Adelphia Gets More Aggressive

Author:
Updated:
Original:

Adelphia Communications Corp. has set its sights far beyond
the rolling hills of northern Pennsylvania, embarking on what one analyst recently called
the most aggressive digital rollout in the industry.

"We are looking at a very aggressive digital-box
rollout, much beyond the one we were talking about three or four months ago," said
Dan Liberatore, vice president of engineering at the Coudersport, Pa.-based MSO.

While Liberatore couldn't quote exact numbers, earlier this
month, Goldman, Sachs & Co. cable analysts reported that Adelphia was targeting
750,000 to 800,000 digital set-tops in the field by year-end, with 1 million deployed
boxes a possibility.

Digital TV is only the beginning, however, for Adelphia's
advanced-services plans.

The MSO's announced purchase this month of $6 million worth
of Arris Interactive LLC's "Cornerstone" cable-modem-termination-system units
for systems in New York, Vermont, Pennsylvania, Ohio and Virginia indicates larger
deployment of data and digital-TV services throughout its systems.

Next month, according to Liberatore, the company will begin
a telephony trial in conjunction with its competitive-local-exchange-carrier subsidiary,
Adelphia Business Solutions Inc., using bleeding-edge Internet-protocol technology.

While Liberatore declined to give the location of the
trial, the synergies between Adelphia's cable and telephony businesses could create a fat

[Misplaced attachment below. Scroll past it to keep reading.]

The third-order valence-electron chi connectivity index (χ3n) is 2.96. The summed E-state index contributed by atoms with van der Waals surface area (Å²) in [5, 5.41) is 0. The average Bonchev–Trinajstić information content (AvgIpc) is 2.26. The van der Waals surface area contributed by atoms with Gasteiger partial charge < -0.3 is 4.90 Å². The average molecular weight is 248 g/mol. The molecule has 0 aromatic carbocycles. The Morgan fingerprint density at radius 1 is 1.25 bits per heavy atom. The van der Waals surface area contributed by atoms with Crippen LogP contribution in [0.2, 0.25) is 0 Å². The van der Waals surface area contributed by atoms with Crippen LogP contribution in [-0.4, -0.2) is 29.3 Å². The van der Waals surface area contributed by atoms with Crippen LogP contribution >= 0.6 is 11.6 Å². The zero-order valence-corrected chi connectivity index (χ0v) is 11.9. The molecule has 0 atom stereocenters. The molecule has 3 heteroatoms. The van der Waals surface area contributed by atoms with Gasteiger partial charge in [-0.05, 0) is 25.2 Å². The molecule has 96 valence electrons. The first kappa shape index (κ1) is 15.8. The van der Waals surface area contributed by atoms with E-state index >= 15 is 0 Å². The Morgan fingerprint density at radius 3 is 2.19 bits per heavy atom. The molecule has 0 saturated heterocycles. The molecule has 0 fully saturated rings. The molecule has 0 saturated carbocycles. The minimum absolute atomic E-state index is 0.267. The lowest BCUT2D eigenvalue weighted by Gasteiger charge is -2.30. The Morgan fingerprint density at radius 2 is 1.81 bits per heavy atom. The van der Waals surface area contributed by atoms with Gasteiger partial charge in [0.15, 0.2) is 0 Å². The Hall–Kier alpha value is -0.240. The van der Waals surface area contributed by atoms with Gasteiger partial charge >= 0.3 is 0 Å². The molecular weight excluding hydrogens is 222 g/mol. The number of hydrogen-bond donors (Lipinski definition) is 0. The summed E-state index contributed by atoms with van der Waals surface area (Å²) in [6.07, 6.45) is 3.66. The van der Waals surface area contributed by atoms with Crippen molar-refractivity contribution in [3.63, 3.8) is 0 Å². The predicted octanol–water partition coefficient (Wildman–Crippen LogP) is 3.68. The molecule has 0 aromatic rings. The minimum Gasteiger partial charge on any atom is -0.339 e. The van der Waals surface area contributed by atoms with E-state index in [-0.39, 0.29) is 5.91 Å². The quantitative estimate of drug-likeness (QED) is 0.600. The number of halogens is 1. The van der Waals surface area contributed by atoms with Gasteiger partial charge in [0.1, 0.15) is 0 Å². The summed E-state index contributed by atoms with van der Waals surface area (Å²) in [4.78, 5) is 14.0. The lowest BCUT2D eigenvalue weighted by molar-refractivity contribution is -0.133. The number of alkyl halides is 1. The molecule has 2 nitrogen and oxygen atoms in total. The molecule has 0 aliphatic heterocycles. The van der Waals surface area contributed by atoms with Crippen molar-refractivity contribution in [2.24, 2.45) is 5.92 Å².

revenue stream from combined data, digital-TV and local and long-distance telephony
services.

Adelphia started a shopping expedition 15 months ago, and
several months later, it came home with Verto Communications Inc., Century Communications
Corp., FrontierVision Partners L.P. and Harron Communications Corp.

Together with other system swaps, the resulting activity
more than doubled Adelphia's subscriber base to approximately 5.5 million subscribers,
propelling the MSO into the top tier of large U.S. operators.

Adelphia now has eight major regional districts, including
a wide Great Lakes presence from Cleveland east through western Pennsylvania and Buffalo,
N.Y., and large systems in New England, Virginia, Florida, Greater Los Angeles and
elsewhere.

As the dust begins to settle on those acquisitions,
Adelphia is busily upgrading its networks, and the new additions have not stalled an
already-aggressive digital-services-upgrade strategy.